Thursday, October 18, 2007

Kansas Planned Parenthood Clinic Charged

KANSAS CITY, Mo. (AP) - A Planned Parenthood clinic was charged Wednesday with providing unlawful abortions and other crimes by a county prosecutor who had engaged in a high-profile battle with the clinic when he was Kansas attorney general.

Johnson County District Attorney Phill Kline charged the Overland Park, Kan., clinic with 107 counts, 23 of them felonies. Besides 29 misdemeanor counts of providing unlawful late-term abortions, the clinic is charged with multiple counts of making a false writing, failure to maintain records and failure to determine viability.

Case documents have been sealed, according to a court order. The first hearing is set for Nov. 16.

Kline's office did not immediately comment on the charges.

Peter Brownlie, Planned Parenthood of Kansas and Mid-Missouri's president and chief executive officer, said Wednesday that the group hasn't had any contact with the district attorney's office but has heard rumors for months that Kline, an abortion opponent, was planning to file criminal charges.

"I've heard nothing at all about specific charges that have been filed," Brownlie said. "We always provide high-quality care in full accord with state and federal law."

As for allegations that Planned Parenthood performed illegal late-term abortions, Brownlie said its clinic doesn't perform any abortions past the 22nd week of pregnancy.

Attorney General Paul Morrison previously reviewed all of the allegations upon which Kline's criminal charges are based and found no wrongdoing, Morrison spokeswoman Ashley Anstaett said.

"We are skeptical that these charges have any merit, and we continue to wonder how much politics influenced Mr. Kline's decision to file these charges," Anstaett said.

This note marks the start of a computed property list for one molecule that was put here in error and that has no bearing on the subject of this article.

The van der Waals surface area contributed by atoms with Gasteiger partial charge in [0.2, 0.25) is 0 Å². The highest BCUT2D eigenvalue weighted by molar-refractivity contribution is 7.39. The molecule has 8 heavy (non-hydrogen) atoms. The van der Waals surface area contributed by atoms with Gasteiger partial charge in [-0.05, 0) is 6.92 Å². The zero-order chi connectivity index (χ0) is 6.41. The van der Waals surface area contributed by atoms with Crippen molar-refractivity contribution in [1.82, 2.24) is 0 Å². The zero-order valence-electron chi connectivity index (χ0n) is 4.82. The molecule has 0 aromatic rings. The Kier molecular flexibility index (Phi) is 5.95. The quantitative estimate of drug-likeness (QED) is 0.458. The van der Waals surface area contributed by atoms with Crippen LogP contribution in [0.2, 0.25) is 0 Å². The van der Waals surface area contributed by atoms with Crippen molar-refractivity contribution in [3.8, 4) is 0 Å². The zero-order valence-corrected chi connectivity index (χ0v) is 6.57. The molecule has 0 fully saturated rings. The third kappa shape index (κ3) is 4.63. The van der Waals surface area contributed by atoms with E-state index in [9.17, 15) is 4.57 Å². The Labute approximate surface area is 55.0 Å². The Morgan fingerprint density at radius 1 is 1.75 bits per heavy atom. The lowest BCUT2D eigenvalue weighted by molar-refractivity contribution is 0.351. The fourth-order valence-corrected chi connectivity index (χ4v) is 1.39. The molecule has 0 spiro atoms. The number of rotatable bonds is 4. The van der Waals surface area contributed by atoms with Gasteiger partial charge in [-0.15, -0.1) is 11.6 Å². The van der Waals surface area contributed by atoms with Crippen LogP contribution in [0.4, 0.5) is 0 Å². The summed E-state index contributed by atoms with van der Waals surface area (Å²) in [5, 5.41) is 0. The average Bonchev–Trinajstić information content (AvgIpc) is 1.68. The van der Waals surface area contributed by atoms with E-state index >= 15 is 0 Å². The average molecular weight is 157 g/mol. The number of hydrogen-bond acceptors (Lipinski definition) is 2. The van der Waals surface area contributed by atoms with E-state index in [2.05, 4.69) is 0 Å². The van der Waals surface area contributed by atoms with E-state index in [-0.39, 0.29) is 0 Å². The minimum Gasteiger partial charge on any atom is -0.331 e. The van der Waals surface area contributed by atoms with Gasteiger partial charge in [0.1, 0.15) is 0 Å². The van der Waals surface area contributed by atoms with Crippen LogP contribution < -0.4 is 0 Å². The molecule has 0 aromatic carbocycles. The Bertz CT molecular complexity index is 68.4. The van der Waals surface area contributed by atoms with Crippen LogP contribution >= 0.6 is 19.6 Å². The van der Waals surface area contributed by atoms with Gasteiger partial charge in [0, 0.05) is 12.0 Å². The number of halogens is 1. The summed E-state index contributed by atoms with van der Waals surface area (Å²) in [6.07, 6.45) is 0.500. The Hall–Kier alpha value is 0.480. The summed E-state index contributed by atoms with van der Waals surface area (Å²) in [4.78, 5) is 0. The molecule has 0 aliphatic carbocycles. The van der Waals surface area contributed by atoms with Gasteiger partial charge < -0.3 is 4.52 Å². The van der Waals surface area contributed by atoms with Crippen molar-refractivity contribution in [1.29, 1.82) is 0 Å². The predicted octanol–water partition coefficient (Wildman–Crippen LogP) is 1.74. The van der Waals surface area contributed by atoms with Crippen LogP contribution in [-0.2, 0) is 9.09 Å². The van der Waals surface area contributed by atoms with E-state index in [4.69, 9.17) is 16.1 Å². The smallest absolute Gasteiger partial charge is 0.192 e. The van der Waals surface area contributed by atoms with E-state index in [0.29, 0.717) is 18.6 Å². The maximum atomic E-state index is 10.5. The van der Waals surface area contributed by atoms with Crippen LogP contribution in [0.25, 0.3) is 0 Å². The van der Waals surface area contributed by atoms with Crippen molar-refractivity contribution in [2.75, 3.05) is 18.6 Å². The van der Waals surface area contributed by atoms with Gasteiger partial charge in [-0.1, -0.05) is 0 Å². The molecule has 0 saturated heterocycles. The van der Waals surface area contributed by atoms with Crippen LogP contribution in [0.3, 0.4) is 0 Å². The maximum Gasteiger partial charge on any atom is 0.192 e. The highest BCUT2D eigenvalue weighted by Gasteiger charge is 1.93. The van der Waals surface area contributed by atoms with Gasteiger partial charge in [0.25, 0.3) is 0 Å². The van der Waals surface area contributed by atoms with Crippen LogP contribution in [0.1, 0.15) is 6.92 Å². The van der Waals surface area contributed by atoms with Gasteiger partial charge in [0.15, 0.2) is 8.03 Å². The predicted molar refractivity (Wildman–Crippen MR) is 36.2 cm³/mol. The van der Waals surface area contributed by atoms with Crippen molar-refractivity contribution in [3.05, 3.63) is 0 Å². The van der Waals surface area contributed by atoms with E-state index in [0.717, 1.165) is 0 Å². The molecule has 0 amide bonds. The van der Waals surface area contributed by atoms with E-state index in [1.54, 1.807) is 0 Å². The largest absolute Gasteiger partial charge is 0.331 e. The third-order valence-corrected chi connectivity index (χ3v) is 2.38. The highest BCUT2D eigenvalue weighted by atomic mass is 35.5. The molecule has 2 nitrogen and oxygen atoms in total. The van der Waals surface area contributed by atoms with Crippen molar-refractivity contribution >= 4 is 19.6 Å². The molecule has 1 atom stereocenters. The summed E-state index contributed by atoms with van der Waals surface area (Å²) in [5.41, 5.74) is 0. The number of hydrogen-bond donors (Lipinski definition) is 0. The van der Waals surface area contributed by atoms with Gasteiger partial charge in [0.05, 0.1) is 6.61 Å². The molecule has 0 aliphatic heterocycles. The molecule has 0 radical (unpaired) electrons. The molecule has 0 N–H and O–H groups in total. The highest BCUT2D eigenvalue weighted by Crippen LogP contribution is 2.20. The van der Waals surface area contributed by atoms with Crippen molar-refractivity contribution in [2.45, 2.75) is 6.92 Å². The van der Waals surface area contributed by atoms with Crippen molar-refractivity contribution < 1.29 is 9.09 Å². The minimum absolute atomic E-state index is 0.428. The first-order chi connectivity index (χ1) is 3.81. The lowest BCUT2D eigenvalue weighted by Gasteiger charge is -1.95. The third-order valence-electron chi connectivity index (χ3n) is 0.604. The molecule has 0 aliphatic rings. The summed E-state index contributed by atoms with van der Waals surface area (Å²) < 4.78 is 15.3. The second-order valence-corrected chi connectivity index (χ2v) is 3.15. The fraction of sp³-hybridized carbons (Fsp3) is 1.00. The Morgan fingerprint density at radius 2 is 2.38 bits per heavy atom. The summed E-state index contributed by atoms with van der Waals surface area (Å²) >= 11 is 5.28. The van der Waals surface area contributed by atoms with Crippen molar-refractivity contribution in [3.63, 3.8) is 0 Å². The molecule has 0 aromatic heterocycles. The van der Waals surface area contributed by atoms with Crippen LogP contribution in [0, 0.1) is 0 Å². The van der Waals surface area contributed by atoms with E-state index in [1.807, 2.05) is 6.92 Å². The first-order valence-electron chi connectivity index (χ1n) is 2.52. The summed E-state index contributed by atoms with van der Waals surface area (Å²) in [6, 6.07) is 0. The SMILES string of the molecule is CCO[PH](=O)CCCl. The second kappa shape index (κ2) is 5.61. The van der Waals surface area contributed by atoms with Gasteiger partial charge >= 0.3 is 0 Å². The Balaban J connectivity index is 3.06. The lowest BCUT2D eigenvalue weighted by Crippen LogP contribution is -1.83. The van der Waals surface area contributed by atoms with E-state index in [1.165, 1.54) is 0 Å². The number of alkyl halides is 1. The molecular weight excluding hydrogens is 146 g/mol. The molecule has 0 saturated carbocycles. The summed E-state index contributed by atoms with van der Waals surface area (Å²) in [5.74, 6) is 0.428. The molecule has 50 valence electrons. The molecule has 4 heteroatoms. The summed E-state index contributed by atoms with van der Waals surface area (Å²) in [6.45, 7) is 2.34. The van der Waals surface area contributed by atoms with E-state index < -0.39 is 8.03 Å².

Planned Parenthood, Kline and Morrison are embroiled in another lawsuit pending before the Kansas Supreme Court. Planned Parenthood sued Kline, and Morrison later successfully intervened on the state's behalf.

Documents in that case remain sealed as well, and neither Kline nor Planned Parenthood have discussed it, but Morrison warned Planned Parenthood's attorneys in June that Kline appeared to still have access to copies of patient records he had obtained as attorney general. Morrison said those records were forwarded from the attorney general's office to the district attorney's office a few days before Kline left the attorney general's office.

As attorney general, Kline fought for two years to get abortion records from the Overland Park clinic and a Wichita clinic operated by Dr. George Tiller. He said he was investigating whether clinic doctors performed illegal abortions and failed to report suspected child abuse; the clinics alleged he was on a "fishing expedition."

Portions of the sealed documents were leaked to Fox News commentator Bill O'Reilly, who discussed them in a segment where he interviewed Kline days before Kline lost his re-election bid in November. Kline has denied being the source of the leak.

Kline filed charges against Tiller in December, while he was still attorney general, but a judge threw out the case, saying Kline didn't have the jurisdiction to file it.

In June, Morrison filed charges against Tiller that Morrison described as technical violations. Morrison said he found no wrongdoing at the Planned Parenthood clinic.

Morrison, an abortion-rights supporter, was a Republican serving as Johnson County district attorney when he became a Democrat to challenge Kline, a Republican, for the attorney general job. After Morrison won, local GOP activists picked Kline to take Morrison's old job.